Steve Marsden’s

The Schrödinger orbitals we have discussed are actually for the single electron in the hydrogen atom. As the electron is given more energy successive orbitals are "created" while the lower energy ones temporarily cease to exist.

It is possible to arrange atomic orbitals in a kind of order by increasing energy, following the sequence of hydrogen electron excitation. Such an order shows that sub-levels for the hydrogen atom are degenerate, that is, they have identical energies.

But this order is only true for a single-electron system. In a many-electron system ("many" is more than one!) the situation is more complex. Repulsions and interactions among electrons cause a slight separation of the sub-levels and a significant overlap of energy levels beginning with n=3.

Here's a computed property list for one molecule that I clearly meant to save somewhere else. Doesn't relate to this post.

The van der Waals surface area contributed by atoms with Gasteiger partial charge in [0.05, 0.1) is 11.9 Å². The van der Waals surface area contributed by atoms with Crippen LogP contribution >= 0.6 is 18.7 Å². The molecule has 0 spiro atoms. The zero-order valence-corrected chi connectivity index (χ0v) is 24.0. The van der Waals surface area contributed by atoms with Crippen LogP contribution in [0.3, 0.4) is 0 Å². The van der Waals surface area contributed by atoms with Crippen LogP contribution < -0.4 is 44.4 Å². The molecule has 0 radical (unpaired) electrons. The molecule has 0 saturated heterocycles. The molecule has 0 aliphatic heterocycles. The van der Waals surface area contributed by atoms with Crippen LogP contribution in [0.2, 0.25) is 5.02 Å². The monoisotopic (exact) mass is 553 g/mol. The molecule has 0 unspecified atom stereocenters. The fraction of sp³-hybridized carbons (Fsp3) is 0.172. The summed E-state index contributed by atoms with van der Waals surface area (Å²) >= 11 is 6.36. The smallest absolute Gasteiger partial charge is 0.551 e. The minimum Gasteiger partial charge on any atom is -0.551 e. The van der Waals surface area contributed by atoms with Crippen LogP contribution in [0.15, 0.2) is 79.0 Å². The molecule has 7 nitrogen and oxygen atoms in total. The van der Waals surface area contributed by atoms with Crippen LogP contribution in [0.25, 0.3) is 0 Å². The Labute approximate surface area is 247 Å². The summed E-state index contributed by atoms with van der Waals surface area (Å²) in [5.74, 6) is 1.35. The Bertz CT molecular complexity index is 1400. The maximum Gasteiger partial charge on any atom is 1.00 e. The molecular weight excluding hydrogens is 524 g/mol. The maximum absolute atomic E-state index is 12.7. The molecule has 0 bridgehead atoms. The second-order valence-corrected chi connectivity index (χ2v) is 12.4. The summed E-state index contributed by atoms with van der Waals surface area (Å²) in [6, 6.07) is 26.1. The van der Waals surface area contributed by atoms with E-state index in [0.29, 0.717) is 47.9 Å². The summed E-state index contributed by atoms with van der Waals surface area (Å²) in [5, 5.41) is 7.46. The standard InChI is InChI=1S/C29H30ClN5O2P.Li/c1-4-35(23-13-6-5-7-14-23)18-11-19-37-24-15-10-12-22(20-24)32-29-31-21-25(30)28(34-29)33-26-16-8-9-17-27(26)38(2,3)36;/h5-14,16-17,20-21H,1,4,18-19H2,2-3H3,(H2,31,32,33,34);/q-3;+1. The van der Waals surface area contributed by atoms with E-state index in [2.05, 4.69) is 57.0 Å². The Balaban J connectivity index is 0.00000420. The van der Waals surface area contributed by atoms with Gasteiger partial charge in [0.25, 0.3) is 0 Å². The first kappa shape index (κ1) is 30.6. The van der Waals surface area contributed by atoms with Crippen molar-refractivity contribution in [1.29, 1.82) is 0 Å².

In a many-electron atom the sub-level energies always increase in the same way: s orbitals being the lowest energy in each level, followed by p orbitals, then d and finally f.